This review will serve as the foundation for a company’s strategy against money laundering. As techniques used to launder money are constantly evolving and businesses and markets natural change over time this must be reviewed on an ongoing basis. Different regulatory bodies have different requirements but outside these once a year is usually appropriate.
Should a business under go any significant changes, such as, introducing any new services/products or undergo any changes to how they operate, these changes should be reviewed for their money laundering risk.
After the assessment has been completed, processes to counter money laundering must be created and deployed (or altered if already in existence). These will range from staff training to implementing anti-money laundering check software. Again, why and how these processes were designed and deployed as well as their continued operations should be recorded in detail to produce on request of any money laundering investigators.
What processes are necessary and their design will vary between companies, but there must be a process to review customers for money laundering risk and report any suspicions. We will discuss what to look out for later in the article.
Company-Wide Risk Assessment
We have already outlined the purpose of a company-wide risk assessment and will now look like what it looks like in action.
The aim is to identify any part of the business that could be used by launderers to clean money and assess the likelihood of this happening, how it might happen and how it can be stopped. There is no legislation about how this must be conducted and it will vary between companies; but should a company ever be implicated in a money laundering scheme, investigators will critically review all anti-money laundering processes deployed and any laxity in these could lead to prosecution. So the more thorough the better.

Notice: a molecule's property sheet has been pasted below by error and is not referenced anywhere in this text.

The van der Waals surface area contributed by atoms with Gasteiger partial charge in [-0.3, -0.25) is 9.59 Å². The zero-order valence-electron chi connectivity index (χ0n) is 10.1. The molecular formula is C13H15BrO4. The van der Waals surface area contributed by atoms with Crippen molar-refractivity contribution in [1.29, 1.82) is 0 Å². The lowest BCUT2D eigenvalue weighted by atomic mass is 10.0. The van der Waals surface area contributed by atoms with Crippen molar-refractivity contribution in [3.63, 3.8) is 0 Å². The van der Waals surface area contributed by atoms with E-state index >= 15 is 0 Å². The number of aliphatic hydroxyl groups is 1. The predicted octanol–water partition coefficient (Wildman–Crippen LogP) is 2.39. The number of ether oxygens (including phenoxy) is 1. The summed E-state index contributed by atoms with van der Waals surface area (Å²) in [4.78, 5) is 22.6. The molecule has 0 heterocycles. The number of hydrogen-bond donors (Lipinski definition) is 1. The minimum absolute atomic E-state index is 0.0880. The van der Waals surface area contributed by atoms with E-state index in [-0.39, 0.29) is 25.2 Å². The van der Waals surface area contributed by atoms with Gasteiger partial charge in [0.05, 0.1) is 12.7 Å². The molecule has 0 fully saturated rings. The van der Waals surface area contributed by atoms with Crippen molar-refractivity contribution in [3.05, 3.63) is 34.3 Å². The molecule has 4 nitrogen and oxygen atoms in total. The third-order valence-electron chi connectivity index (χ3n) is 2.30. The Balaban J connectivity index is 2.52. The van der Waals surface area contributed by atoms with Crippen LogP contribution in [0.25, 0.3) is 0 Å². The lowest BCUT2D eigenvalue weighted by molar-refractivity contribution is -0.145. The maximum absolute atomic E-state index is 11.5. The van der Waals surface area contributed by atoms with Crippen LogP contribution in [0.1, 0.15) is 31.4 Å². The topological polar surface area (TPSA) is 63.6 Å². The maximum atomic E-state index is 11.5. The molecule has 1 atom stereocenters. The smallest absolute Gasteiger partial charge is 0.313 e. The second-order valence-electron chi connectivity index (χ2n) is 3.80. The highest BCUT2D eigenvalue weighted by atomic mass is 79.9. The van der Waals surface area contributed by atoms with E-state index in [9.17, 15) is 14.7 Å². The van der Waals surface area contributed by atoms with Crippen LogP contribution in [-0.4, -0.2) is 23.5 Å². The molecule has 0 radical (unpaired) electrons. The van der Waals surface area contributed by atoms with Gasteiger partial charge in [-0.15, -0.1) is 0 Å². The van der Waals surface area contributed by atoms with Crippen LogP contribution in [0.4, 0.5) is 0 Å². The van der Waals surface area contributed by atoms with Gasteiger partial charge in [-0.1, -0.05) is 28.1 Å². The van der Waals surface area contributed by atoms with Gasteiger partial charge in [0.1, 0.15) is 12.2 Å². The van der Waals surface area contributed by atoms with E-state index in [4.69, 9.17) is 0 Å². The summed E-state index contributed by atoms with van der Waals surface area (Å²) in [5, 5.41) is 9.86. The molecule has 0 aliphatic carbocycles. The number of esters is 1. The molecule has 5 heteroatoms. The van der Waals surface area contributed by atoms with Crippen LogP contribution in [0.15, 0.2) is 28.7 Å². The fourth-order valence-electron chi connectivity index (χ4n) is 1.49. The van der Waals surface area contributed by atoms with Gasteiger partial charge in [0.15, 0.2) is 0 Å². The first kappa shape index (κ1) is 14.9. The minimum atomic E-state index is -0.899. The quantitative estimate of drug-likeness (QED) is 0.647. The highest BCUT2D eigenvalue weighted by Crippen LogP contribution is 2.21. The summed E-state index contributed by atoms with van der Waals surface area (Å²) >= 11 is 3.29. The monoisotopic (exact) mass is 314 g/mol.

Things to be considered in a company-wide risk assessment are:
- The risks posed to their industry
- The risks posed by their business structure
- The risks posed by their products and/or services
- The risks posed by their business processes
- The risks posed by the geographical areas they operate in
- The risks posed by their distribution and payment channels. E.g. cash over the counter, bank transfers etc
- The risks posed by their customer base
These, and any other relevant factors, should be regularly reviewed and the findings recorded and acted upon.